Travelers and Travellers

I was in Waterstones and I bought a book on impulse after scanning a few pages. Sitting at my computer, I wanted to recall the name of the book. But the book was downstairs.

I looked on the Waterstone’s website and put in ‘travel nazi Germany’.


I googled for it and it brought up a review of the book in the Washington Post.

Um… different cover to the one I had bought.

But I had the name now: Travelers in the Third Reich.

So I put the title into Waterstone’s website and there it was. With the book cover I had bought.

Same title. No, not quite. It’s got a double ‘l’ in travellers, for the English market.

Could the author have used another word that translated across varieties of English?

Probably not, because the book covers tourists, people there on business, people there specifically to see what was happening in pre-war Germany.

I prefer the cover on the version made for the English market. It puts you in the position of the traveller. And it’s reminiscent of travel posters of the 1930s.

Is there a message in the US version? Is that the Hindenberg airship that was supposed to do a number of round trips between Germany and the Americas?

The airship never completed the first of its journeys, because it famously burst into flames and was destroyed at its mooring in New Jersey in 1937.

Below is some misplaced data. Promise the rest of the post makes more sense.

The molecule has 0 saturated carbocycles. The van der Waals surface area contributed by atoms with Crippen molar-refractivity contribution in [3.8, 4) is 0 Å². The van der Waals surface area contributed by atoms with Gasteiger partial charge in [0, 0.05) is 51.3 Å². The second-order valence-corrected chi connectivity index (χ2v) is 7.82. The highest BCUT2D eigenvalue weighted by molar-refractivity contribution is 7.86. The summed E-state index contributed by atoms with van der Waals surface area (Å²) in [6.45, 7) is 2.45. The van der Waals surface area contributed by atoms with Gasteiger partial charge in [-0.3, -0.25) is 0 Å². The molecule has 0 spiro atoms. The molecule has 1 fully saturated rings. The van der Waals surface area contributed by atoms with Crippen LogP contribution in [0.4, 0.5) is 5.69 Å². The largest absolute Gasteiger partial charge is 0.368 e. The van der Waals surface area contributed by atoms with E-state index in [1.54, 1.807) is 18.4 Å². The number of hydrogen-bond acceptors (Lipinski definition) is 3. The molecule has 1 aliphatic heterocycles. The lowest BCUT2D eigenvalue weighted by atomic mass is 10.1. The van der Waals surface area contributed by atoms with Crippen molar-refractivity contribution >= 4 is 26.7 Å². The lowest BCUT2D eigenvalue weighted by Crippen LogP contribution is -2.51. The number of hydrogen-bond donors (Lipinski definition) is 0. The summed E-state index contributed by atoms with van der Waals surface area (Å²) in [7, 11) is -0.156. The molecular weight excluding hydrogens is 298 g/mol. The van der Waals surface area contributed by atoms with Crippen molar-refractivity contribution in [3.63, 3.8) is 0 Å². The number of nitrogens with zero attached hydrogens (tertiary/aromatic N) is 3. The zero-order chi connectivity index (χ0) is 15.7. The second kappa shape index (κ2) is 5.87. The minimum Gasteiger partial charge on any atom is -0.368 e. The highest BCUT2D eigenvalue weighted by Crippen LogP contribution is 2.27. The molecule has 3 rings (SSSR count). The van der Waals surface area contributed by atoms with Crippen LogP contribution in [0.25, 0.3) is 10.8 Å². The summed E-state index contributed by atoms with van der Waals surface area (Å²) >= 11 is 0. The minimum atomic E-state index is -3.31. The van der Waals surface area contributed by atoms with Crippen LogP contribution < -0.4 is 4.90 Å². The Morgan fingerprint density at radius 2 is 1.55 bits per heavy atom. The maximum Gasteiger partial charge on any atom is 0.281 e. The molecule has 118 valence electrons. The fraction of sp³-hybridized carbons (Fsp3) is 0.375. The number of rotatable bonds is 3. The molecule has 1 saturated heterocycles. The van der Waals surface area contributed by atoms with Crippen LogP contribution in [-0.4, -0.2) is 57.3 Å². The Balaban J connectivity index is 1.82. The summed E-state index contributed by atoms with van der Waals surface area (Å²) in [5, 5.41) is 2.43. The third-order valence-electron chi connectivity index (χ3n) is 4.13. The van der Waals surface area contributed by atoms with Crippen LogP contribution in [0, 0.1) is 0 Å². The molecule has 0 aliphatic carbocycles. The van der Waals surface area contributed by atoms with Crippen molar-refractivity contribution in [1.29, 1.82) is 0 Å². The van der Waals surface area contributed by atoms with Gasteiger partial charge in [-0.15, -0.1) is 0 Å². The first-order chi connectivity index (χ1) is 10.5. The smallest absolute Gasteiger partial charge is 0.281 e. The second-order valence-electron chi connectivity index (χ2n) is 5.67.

The Hindenberg 1937


  1. Joan E. Miller says:

    Interesting observation about the book covers. I wonder if the British version makes more sense because it looks more “travelly.” Brits were closer geographically to Europe and likely traveled there more, while Americans likely weren’t traveling to Europe much then, and could relate more to Germany through the Hindenberg event. I have read a book about the mystery, and heard the recordings many times. It’s chilling. Was there sabotage? I don’t think it was ever solved.


    1. I think you are right about the way English versus American readers would relate to Germany.
      There was a film about the Hindenberg. I have seen bits of it on TV but never seen the whole thing, so I don’t know what the plot is beyond it being about about spies, sabotage, and opposition to the nazis.


  2. reb says:

    I do prefer the cover intended for the British market. Regardless, it sounds like an interesting read. I need to read up on the Hindenburg …


    1. Books I’ve bought in the past couple of weeks are piling up. I just bought Love On The Dole, which is an account of poverty in 1930s Britain. Before I get to any of these I am reading Political Economy by John Eaton – an amalgamation of Marx, Engels, Lenin’s expositions on the rise of capitalism and where everything is heading. It’s the new left Labour position that has prompted me to try to get a clearer picture.


      1. reb says:

        Good for you … I wouldn’t be able to focus on it now. I just watch CNN, which keeps my mind off other things 🙂


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